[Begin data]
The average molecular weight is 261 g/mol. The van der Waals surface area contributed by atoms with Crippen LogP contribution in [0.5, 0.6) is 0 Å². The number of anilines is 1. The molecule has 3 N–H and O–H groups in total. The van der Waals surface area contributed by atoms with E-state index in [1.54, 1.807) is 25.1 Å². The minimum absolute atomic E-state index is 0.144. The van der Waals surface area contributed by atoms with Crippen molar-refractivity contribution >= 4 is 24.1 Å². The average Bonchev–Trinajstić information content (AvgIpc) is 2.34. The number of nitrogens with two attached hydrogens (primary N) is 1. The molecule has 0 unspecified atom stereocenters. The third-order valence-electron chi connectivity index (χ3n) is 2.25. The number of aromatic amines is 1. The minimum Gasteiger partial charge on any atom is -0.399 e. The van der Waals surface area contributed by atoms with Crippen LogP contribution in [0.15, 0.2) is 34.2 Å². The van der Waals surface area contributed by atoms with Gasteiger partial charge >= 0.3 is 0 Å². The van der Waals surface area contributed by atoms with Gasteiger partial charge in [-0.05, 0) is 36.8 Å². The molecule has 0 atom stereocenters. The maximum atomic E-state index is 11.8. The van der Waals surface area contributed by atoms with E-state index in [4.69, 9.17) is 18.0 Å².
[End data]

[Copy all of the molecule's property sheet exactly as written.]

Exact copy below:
The average molecular weight is 261 g/mol. The van der Waals surface area contributed by atoms with Crippen LogP contribution in [0.5, 0.6) is 0 Å². The number of anilines is 1. The molecule has 3 N–H and O–H groups in total. The van der Waals surface area contributed by atoms with E-state index in [1.54, 1.807) is 25.1 Å². The minimum absolute atomic E-state index is 0.144. The van der Waals surface area contributed by atoms with Crippen molar-refractivity contribution >= 4 is 24.1 Å². The average Bonchev–Trinajstić information content (AvgIpc) is 2.34. The number of nitrogens with two attached hydrogens (primary N) is 1. The molecule has 0 unspecified atom stereocenters. The third-order valence-electron chi connectivity index (χ3n) is 2.25. The number of aromatic amines is 1. The minimum Gasteiger partial charge on any atom is -0.399 e. The van der Waals surface area contributed by atoms with Crippen LogP contribution in [0.15, 0.2) is 34.2 Å². The van der Waals surface area contributed by atoms with Gasteiger partial charge >= 0.3 is 0 Å². The van der Waals surface area contributed by atoms with Gasteiger partial charge in [-0.05, 0) is 36.8 Å². The molecule has 0 atom stereocenters. The maximum atomic E-state index is 11.8. The van der Waals surface area contributed by atoms with E-state index in [4.69, 9.17) is 18.0 Å².